Do you consider your car an investment?

The pandemic certainly created havoc with supply chains in all sectors of business, but things are slowly returning to pre-pandemic trends.

The demand for, and high prices that have been paid for pre-owned cars, is leveling out.

For many analysts, there is no surprise in this situation. Stock levels of new vehicles have increased and with an oversupply of value-for-money brands, buyers once again see more value in buying new rather than pre-owned.

Cars are, according to accountants, a depreciating asset.

Car pricing experts, getWorth, give some insight into the state of the used car market.

“Interest rate increases, fuel price increases and other living cost increases have reduced affordability.”

getWorth’s sophisticated pricing tools are based on live market data. It has developed algorithms to separate the effects of mileage and time.


“This allows us to compare apples with apples,” explains getWorth chief financial officer, Colin Morgan. “For example, we would compare the price of a 2018 2.8 diesel Fortuner automatic with 60 000km, a year ago with the same car at 60 000km today, even though the 2018 models actually in the market, might have added 10 000km to 20 000km.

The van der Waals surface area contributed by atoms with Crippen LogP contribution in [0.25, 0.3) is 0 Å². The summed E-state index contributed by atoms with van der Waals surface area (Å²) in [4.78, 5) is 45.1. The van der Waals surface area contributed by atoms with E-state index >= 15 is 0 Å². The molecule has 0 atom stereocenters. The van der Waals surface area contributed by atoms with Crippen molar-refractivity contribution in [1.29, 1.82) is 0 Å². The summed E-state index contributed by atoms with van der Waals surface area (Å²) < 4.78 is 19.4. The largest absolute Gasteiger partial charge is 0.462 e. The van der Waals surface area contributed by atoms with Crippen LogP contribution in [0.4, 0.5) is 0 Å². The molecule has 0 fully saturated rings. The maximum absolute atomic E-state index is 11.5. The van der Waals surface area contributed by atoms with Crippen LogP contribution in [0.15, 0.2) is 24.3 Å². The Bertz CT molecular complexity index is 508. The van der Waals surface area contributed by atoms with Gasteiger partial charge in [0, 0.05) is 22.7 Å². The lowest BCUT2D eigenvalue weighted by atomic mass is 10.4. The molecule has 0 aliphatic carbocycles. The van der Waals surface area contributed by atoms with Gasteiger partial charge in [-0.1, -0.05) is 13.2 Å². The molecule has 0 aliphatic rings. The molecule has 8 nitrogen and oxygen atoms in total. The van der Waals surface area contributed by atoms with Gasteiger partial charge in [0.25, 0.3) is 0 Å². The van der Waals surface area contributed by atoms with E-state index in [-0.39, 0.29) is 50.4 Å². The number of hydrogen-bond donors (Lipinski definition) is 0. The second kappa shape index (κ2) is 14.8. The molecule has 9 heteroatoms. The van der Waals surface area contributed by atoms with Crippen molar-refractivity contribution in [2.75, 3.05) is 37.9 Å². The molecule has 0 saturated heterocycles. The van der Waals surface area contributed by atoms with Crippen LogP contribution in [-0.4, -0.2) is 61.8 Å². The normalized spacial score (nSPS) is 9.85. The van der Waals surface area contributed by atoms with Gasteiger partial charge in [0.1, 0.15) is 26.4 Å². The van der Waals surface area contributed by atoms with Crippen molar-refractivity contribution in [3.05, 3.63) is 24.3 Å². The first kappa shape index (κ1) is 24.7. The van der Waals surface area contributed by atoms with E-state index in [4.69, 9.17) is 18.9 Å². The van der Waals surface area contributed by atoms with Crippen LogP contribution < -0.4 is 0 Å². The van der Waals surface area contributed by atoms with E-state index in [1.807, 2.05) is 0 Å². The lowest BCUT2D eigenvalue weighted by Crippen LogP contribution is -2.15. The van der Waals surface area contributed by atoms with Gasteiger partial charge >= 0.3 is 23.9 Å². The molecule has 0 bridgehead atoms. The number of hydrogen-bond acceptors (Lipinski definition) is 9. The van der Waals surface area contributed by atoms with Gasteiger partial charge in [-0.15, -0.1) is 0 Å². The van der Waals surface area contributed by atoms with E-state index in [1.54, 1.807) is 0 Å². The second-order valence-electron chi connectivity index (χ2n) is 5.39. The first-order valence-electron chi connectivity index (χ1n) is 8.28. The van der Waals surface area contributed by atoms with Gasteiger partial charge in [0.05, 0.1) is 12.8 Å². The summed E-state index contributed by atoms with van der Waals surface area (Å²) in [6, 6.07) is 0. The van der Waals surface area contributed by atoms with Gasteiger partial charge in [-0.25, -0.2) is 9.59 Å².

“Only now are like-for-like price levels returning to near their pre-Covid levels” says Morgan.

“That doesn’t mean your car is worth the same today as it was when Covid hit. You would have been adding mileage, which adds another layer of depreciation.

“The return to the old price trends does have implications for consumers,” cautions Morgan.

The unusual market also encouraged scalping and flipping. However, those days are now over and car buyers need to be careful that they are buying at the right price and financing their vehicles in a responsible manner.

“It’s turning into a buyer’s market,” he concludes.

“It is a good time for those updating or upgrading their cars, as there are attractive deals available”.

Source: getWorth

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